Friday, November 14, 2008

Gobekli Tepe: The World's First Temple?

To Schmidt and others, these new findings suggest a novel theory of civilization. Scholars have long believed that only after people learned to farm and live in settled communities did they have the time, organization and resources to construct temples and support complicated social structures. But Schmidt argues it was the other way around: the extensive, coordinated effort to build the monoliths literally laid the groundwork for the development of complex societies.

(Via Futurismic.)

3 comments:

intense said...

"But Schmidt argues it was the other way around: the extensive, coordinated effort to build the monoliths literally laid the groundwork for the development of complex societies."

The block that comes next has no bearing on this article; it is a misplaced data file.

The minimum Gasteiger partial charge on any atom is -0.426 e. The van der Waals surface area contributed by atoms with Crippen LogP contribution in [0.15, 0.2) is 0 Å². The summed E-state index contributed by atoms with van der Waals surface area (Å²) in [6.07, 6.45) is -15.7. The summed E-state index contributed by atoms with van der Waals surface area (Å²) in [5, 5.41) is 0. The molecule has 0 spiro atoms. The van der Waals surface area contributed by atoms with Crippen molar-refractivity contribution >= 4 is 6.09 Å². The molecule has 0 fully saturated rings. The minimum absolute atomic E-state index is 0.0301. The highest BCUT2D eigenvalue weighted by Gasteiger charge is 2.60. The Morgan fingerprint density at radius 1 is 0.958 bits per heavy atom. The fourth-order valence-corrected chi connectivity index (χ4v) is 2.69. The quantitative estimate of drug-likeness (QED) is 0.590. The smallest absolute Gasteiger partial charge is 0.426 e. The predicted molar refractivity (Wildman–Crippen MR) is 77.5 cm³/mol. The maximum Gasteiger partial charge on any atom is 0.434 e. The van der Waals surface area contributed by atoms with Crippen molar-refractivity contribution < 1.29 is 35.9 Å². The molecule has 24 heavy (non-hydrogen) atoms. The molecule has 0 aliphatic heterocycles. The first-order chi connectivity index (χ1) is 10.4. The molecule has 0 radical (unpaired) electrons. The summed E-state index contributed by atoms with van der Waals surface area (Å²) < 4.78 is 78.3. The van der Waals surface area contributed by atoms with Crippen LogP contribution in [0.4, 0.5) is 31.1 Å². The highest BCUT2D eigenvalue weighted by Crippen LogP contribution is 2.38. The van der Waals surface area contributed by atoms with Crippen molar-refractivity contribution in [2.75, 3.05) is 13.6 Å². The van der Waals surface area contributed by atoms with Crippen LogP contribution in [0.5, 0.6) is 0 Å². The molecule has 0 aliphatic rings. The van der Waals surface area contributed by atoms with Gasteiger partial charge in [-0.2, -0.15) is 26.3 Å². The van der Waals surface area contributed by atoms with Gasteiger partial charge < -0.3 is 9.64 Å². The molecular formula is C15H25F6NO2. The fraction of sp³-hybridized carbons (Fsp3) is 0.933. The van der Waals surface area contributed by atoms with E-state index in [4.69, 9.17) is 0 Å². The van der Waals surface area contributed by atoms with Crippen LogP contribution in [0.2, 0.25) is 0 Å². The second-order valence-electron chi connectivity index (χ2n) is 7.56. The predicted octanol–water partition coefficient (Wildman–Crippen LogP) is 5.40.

Yeah, Schmidt's argument would seem to make sense. Gobekli Tepi's stone monuments and carvings predating Stonehenge by 6000 years is also kind of amazing.

Anonymous said...

I enjoy it when our preconceptions are questioned by such marvelous discoveries. Back, back we go, it stimulates our imagination and adds to the body of knowledge concerning origins.

Michael

linus r. said...

Shirley bloged this one.... I commented that this would be a great place for a picnic....

Philip Madoc's dramatic narration of Discovery Channel series "Egypt Uncovered" (I own the complete set) has remnants of the first calendar in the middle of nowhere the Egyptian dessert some 3000 years before the first pyramid.... the stones are still there to this day.... and only the archaeologists know the exact location!! chilling....